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Fluid Pour Soap Challenge


This months soap challenge is similar to the fluid pour acrylic painting technique – we were allowed to pour our soap batter but could only use a straw to blow the design we wished to achieve.  The most common design using this technique (at least the most used in the videos I watched) was the flowering technique.  You pour a single color or multiple colors in the center and then use the straw to blow the colors out in a flower like pattern.  But I wanted something different what I had in mind was to make my soap look like waves with white caps and I would call it angry seas.

I knew that most of the ocean/ozone fragrances tend to accelerate how the soap sets up.  For this technique you need a soap batter that stays fluid.  I have a fragrance called Sea Kelp by Rustic Ecsentuals so I checked their listing description and read “CP Notes: No discoloration, no acceleration. Soaped like a dream!”  Yes this would work!  My oils and lye were around 100 and everything seemed fine.  It took a few minutes to mix the colors because there were seven of them.   Well by the time I started to pour, the colors were starting to get thick.  Technically it was not acceleration – it wasn’t soap on a stick- but it was thick like pudding.  I decided to keep on going and poured a thin layer as my base then my idea was to pour lines across the mold and blow them to look like waves.  There was a box of straws in my drawer that I use to make imbeds for my watermelon soap that I planned to use.  The minute I put the straw in my mouth I knew I was in for more trouble.  It was a larger than normal straw and I couldn’t get enough air flow to make the soap move.  What to do?  I couldn’t stop now.  So I began to frantically look around my workshop for another straw or something that might work.  No smaller straws anywhere but I noticed a bag of pipettes.  I cut the end of a pipette and it worked.  I was more than a little concerned because the pipette was so short with the end cut off – I would have to be extra careful about how I handled it.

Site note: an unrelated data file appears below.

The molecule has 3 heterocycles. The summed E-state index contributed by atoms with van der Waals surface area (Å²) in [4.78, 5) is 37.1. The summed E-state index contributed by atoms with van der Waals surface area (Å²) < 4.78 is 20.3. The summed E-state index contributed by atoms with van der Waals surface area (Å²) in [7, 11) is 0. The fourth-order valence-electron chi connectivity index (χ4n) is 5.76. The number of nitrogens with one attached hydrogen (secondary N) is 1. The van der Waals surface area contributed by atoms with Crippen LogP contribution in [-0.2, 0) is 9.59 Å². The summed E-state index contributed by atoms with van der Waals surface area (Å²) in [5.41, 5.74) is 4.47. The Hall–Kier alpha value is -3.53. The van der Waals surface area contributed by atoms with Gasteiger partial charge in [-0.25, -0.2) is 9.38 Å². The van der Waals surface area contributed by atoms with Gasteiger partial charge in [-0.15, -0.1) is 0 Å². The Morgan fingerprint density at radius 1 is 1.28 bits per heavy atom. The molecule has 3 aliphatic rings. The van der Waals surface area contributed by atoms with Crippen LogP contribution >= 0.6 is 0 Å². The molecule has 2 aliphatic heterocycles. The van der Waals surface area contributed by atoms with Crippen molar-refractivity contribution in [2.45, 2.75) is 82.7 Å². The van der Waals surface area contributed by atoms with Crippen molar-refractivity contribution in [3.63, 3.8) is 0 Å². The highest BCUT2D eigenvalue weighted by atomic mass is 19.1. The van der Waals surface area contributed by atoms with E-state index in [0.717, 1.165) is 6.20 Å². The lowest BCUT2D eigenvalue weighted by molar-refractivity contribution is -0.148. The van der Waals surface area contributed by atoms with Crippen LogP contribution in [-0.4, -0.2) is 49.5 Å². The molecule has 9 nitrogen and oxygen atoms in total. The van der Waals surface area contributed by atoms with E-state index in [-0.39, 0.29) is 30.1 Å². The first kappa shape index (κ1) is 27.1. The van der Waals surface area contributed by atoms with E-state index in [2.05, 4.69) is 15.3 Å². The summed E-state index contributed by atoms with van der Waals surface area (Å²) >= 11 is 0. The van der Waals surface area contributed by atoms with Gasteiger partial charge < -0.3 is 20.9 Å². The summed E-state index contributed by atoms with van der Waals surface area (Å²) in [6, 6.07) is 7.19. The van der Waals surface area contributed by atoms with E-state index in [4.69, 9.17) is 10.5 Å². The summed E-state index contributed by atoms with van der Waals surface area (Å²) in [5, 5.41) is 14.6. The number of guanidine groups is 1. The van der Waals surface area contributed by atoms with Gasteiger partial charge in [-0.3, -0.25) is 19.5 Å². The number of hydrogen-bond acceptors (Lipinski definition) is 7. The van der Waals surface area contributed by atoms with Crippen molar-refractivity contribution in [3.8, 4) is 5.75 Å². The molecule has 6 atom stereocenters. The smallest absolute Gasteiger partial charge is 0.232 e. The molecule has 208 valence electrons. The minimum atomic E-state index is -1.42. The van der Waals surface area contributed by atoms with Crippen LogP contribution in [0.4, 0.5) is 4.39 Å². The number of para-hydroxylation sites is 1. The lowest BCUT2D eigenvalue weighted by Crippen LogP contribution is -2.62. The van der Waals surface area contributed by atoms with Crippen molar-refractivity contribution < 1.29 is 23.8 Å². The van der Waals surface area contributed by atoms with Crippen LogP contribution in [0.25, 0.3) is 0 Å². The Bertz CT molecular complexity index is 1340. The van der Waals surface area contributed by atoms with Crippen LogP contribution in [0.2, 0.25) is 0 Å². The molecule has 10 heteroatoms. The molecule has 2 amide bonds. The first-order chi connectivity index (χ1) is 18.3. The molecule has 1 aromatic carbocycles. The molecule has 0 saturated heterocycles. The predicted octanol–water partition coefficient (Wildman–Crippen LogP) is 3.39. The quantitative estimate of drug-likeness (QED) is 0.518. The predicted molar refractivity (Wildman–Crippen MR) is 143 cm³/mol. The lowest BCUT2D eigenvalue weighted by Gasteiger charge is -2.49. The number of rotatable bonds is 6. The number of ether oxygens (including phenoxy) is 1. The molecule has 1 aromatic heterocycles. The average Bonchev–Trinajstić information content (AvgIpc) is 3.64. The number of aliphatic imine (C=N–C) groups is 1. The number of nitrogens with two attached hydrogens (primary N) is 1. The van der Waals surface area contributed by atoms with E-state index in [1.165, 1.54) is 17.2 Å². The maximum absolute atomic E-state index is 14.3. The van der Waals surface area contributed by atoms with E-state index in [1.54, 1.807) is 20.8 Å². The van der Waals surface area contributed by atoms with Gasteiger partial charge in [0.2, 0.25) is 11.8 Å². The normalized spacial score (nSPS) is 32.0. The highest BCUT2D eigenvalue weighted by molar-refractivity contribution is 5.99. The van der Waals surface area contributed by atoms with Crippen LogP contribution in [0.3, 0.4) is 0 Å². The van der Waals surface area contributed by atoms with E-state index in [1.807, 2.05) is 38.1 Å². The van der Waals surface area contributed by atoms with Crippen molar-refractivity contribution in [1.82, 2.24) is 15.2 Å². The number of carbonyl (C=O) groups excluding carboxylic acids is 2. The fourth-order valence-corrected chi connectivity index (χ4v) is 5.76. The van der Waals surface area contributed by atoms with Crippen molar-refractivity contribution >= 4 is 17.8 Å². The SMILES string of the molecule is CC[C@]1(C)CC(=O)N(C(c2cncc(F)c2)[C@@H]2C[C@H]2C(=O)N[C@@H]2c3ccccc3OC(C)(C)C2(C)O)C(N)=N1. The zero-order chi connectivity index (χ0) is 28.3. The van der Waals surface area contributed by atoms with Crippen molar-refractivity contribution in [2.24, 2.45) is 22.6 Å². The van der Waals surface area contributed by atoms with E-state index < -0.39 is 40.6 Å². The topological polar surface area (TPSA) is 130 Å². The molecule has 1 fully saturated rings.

With the soap thicker than it should be the blues didn’t blend together the way I wanted so I decided to keep rotating the mold and pouring the waves in different directions before using my make-shift straw.  Then another mishap – the lovely green that was going to blend in with the blues turned mustard yellow.  Oh well that will work – we will just say it is the angry sea churning up the bottom.  Although I didn’t get exactly what I had envisioned, I am pretty happy with the results.  (I had to be – there is no time for a second try).


Colors mixed and ready to pour


Finished pouring and ready to go into a tub with a heating pad to try to force gel. Oh how I wish I had an oven in the workshop.


24 hours later – out of the mold and ready to cut


Soap is showing some ash – we will need to clean this up
These two bars were washed to remove the ash


These bars were planed to remove the ash


I like the washed bars better because they show the movement of the soap

Another fun challenge – thank you Amy